With pipe tobacco, while some are content with smoking a single blend, more often than not, most pipers prefer having a variety of blends. Everyone has a favorite meal they like to eat. I love pepperoni pizza, but I wouldn’t want to have it for every meal. For one, I’d get tired of it eventually, and pepperoni pizza would lose its excitement.
There’s a plethora of different pipe tobacco blends out there, and it would be a shame to limit oneself to a single blend, no matter how much one enjoys it. Likewise, with the sheer volume of pipe tobacco out there, I doubt there’s a piper out there that’s smoked every blend on the market. Still, no matter how many blends we try and enjoy, there’s always another blend we can add to our cart the next time we place an order.
From my own observations, PAD and TAD tend to strike those who are newer to the hobby. Speaking from my own experience, after diving into the hobby, I wanted to add as many pipes and blends into my collection as soon as possible. This is a natural response, as with all the shapes, brands, and blends out there, the new piper wants to find the things they’ll enjoy the most in the hobby. One can’t know what they like until they buy it for themselves, and unless you’re a millionaire, a cellar and collection takes time to procure.
Another aspect as to why PAD and TAD can hit so hard is the desire to be part of the conversation. When the pipe smoker first joins a pipe forum or the pipe sections in social media, we inundated with images of pipes and tobacco from others. The new pipe smoker can only talk about so much about the handful of blends and pipes they own before they run out of things they can talk about from their point of view. We want to be part of the discussion, so we pay attention to the blends others are smoking and add them into the next online order.
I’m no stranger to this phenomenon. Every autumn, Boston tobacconist L.J. Peretti releases their limited batch pressed Thanksgiving Cake. In the past, I’ve seen others online rave about the blend, so I bought some for my cellar back in November. Now certainly, this is a quality blend, and I’m glad to have it. However, if it weren’t for the influence of pipe forums and social media, I never would’ve heard of the blend. Such is the power of TAD.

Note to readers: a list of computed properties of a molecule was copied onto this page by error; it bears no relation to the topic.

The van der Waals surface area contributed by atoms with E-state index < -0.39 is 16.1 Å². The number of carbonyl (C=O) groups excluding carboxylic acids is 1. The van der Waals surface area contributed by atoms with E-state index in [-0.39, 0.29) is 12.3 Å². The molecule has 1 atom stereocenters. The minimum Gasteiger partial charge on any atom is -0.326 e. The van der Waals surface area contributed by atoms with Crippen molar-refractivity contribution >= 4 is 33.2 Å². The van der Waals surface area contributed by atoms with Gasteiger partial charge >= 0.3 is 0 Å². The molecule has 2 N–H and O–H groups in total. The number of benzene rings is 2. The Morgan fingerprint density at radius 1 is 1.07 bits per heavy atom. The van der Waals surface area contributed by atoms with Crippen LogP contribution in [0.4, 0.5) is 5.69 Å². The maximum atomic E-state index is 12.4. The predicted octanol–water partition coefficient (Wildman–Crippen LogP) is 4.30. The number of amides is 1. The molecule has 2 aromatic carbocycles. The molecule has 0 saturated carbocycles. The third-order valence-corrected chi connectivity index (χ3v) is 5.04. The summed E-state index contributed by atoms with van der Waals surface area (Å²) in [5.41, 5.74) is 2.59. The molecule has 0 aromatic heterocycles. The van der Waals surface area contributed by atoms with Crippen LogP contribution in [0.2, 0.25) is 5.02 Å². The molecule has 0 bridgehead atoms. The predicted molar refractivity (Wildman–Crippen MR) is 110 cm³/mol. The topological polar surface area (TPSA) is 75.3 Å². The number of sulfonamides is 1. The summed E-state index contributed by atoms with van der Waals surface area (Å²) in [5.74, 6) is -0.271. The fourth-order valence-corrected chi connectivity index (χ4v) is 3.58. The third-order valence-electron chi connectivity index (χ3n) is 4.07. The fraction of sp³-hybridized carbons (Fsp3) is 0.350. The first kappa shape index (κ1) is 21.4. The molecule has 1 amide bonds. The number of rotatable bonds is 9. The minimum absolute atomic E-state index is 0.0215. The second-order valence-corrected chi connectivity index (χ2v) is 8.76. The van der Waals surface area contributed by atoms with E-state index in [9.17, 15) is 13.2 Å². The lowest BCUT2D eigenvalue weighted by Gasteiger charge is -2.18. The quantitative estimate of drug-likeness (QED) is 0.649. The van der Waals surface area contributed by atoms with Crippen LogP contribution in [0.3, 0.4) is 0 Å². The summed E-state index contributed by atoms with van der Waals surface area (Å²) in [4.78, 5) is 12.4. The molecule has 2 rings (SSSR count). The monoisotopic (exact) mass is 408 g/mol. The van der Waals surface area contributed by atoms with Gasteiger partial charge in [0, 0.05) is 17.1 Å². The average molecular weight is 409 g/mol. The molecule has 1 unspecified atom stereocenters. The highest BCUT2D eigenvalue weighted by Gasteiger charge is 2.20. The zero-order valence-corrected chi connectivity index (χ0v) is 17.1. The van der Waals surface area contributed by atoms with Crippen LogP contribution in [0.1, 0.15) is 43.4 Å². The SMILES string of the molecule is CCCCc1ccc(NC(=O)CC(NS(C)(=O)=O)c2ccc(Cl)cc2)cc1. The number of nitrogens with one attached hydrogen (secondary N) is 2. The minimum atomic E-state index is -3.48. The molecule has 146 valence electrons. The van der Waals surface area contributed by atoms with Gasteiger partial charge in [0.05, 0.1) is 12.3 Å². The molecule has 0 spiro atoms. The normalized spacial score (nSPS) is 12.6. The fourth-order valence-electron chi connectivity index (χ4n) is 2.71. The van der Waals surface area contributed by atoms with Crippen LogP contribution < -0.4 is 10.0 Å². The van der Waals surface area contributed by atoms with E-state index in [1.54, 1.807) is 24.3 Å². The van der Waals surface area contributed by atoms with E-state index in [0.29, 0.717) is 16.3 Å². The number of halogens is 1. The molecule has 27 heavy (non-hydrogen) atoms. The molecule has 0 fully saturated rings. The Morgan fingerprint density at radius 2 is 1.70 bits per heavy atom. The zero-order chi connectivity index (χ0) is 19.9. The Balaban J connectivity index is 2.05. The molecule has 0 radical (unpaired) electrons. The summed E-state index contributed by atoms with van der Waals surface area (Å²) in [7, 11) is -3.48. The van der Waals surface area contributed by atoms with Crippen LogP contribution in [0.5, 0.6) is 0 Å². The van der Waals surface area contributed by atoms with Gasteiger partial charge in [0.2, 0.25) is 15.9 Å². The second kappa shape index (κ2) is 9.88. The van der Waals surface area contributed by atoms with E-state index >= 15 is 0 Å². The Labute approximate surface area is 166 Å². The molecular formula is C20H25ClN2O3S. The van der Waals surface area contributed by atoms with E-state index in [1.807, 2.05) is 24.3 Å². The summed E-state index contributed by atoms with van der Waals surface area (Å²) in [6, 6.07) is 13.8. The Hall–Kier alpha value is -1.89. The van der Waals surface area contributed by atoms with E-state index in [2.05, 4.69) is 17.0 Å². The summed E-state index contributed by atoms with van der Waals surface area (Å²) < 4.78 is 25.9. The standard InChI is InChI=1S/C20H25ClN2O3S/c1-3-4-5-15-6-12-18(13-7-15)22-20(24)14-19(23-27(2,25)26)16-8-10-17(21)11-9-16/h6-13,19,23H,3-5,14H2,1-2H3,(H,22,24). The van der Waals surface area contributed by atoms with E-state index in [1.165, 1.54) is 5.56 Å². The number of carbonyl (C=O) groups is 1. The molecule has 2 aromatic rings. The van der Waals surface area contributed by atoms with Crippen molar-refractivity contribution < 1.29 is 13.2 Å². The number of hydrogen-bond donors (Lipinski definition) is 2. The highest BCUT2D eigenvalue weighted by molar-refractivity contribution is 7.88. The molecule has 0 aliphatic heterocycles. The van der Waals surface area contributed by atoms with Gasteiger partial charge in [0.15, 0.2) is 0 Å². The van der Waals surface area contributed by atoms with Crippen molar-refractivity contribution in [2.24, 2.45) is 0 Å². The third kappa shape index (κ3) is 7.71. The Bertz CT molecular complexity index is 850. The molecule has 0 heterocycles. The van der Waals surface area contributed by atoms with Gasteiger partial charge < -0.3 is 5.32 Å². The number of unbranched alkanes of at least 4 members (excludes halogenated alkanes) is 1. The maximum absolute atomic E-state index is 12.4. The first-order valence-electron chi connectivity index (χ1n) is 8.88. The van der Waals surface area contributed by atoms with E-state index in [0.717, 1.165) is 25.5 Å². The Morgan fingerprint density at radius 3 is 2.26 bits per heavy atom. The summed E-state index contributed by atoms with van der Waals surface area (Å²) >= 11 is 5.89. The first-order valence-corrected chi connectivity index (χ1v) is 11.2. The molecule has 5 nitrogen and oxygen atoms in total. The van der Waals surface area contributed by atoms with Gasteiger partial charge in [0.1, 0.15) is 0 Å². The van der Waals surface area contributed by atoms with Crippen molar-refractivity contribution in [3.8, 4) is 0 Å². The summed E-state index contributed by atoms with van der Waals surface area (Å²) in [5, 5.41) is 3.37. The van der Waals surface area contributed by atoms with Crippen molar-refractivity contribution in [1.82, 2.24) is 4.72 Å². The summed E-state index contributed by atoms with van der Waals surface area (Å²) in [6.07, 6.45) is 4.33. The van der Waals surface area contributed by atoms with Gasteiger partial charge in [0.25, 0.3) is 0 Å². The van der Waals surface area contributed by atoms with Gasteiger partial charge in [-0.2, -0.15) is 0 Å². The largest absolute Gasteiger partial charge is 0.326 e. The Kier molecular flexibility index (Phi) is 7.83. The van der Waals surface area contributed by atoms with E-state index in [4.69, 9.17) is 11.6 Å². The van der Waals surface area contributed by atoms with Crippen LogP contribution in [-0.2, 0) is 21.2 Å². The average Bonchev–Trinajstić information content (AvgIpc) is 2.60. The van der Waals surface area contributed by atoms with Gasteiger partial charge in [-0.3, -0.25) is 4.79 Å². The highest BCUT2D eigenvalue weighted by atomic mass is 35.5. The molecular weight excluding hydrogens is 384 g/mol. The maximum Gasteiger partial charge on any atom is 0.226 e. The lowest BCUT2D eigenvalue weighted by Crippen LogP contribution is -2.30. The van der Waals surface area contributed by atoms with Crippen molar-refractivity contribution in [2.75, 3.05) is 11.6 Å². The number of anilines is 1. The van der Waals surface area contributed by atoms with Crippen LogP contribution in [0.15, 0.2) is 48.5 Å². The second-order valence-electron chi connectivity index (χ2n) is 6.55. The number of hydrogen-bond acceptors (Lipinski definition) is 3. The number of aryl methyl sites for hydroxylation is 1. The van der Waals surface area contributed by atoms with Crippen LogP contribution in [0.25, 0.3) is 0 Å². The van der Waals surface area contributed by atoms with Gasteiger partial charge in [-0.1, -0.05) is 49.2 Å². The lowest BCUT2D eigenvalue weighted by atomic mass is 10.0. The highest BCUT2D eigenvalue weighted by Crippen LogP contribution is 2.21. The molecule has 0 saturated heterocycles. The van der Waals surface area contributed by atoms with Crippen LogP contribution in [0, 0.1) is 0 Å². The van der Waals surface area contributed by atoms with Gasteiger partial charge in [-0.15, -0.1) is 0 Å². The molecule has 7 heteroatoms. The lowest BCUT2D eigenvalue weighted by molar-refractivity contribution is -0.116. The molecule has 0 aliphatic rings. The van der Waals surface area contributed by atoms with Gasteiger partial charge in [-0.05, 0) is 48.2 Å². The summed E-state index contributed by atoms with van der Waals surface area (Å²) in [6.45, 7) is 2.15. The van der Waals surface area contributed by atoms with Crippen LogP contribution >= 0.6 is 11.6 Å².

So, should you seek professional help if you come down with a case of PAD or TAD? I don’t think so. We all have our own manias from time to time, and as long as it’s not out of control, then I think it’s fine. Now, if you’re going into debt buying pipes and tobacco, then maybe you should give your credit card to your significant other, or keep that wallet far away from the computer. This is a hobby, not an addiction; and if you’re spending more money than you should, take a step back and reevaluate your purchasing habits. This is why I don’t save my cards to pipe sites, just so I don’t make impulse buys.
If you’re looking to keep PAD and TAD in check, then I suggest keeping a budget dedicated to the pipe hobby. Keep to that budget when making purchases, and don’t go overboard. Before making a purchase, have a list of blends you want to try. That way, you have a plan going in when placing an order, which should limit the damage from impulse purchases. Likewise for pipes, have an idea of what you’re looking for before you go searching. If the site doesn’t have what you’re looking for, then wait until your desired pipe is back in stock. Don’t buy a different pipe in its place just to add a new one to the rack. Otherwise, you’ll be kicking yourself when the one you want is back in stock.
Above all else remember, the pipe hobby is all about having fun. Patience and pipe smoking go hand in hand, and much like how it took time to learn how to smoke a pipe, don’t rush in building a cellar. It will happen over time, so sit back and enjoy the ride. Learn how to tune out the siren call of PAD and TAD, and you’ll eventually end up with a bountiful cellar.
Now you’ll have to excuse me, I’m meeting with someone to sell my television. There’s a beautiful shell Dunhill I spotted on eBay that’ll look great on my pipe rack. I don’t think my wife will notice, at least right away. The cardboard cut out replacement I put in its place is working so far, so I have about a few hours before she discovers what I’ve done. But by then, it’ll be too late, and that pipe will be mine!
Until next time, happy puffing, and send help.